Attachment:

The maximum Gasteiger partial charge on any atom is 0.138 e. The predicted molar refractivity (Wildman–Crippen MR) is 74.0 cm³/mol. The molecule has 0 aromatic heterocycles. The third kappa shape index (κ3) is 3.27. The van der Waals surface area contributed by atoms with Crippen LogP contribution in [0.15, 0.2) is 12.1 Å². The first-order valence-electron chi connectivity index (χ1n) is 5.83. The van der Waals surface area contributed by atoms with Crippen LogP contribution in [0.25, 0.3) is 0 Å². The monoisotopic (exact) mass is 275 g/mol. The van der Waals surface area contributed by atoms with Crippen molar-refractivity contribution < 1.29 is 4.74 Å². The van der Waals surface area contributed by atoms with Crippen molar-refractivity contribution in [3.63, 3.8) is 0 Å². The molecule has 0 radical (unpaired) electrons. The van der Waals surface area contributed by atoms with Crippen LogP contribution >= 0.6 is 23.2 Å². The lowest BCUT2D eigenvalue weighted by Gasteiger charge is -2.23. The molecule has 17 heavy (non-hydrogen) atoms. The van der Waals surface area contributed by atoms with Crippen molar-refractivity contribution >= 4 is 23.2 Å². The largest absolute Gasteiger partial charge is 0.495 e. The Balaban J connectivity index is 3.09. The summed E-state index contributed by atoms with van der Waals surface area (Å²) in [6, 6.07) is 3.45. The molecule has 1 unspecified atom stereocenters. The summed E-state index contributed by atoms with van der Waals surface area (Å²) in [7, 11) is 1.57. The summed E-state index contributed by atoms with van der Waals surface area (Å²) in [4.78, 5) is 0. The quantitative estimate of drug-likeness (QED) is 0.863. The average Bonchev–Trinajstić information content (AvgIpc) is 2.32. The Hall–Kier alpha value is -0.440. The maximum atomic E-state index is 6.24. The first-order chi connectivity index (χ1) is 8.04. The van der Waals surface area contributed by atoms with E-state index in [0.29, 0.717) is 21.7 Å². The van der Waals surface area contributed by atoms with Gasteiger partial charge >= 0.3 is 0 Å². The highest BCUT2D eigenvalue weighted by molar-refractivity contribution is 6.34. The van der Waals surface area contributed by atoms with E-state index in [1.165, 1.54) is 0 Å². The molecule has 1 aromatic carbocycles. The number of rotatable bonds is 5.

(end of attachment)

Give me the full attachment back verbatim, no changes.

The maximum Gasteiger partial charge on any atom is 0.138 e. The predicted molar refractivity (Wildman–Crippen MR) is 74.0 cm³/mol. The molecule has 0 aromatic heterocycles. The third kappa shape index (κ3) is 3.27. The van der Waals surface area contributed by atoms with Crippen LogP contribution in [0.15, 0.2) is 12.1 Å². The first-order valence-electron chi connectivity index (χ1n) is 5.83. The van der Waals surface area contributed by atoms with Crippen LogP contribution in [0.25, 0.3) is 0 Å². The monoisotopic (exact) mass is 275 g/mol. The van der Waals surface area contributed by atoms with Crippen molar-refractivity contribution < 1.29 is 4.74 Å². The van der Waals surface area contributed by atoms with Crippen molar-refractivity contribution in [3.63, 3.8) is 0 Å². The molecule has 0 radical (unpaired) electrons. The van der Waals surface area contributed by atoms with Crippen LogP contribution >= 0.6 is 23.2 Å². The lowest BCUT2D eigenvalue weighted by Gasteiger charge is -2.23. The molecule has 17 heavy (non-hydrogen) atoms. The van der Waals surface area contributed by atoms with Crippen molar-refractivity contribution >= 4 is 23.2 Å². The largest absolute Gasteiger partial charge is 0.495 e. The Balaban J connectivity index is 3.09. The summed E-state index contributed by atoms with van der Waals surface area (Å²) in [6, 6.07) is 3.45. The molecule has 1 unspecified atom stereocenters. The summed E-state index contributed by atoms with van der Waals surface area (Å²) in [7, 11) is 1.57. The summed E-state index contributed by atoms with van der Waals surface area (Å²) in [4.78, 5) is 0. The quantitative estimate of drug-likeness (QED) is 0.863. The average Bonchev–Trinajstić information content (AvgIpc) is 2.32. The Hall–Kier alpha value is -0.440. The maximum atomic E-state index is 6.24. The first-order chi connectivity index (χ1) is 8.04. The van der Waals surface area contributed by atoms with E-state index in [0.29, 0.717) is 21.7 Å². The van der Waals surface area contributed by atoms with Gasteiger partial charge >= 0.3 is 0 Å². The highest BCUT2D eigenvalue weighted by molar-refractivity contribution is 6.34. The van der Waals surface area contributed by atoms with E-state index in [1.165, 1.54) is 0 Å². The molecule has 1 aromatic carbocycles. The number of rotatable bonds is 5.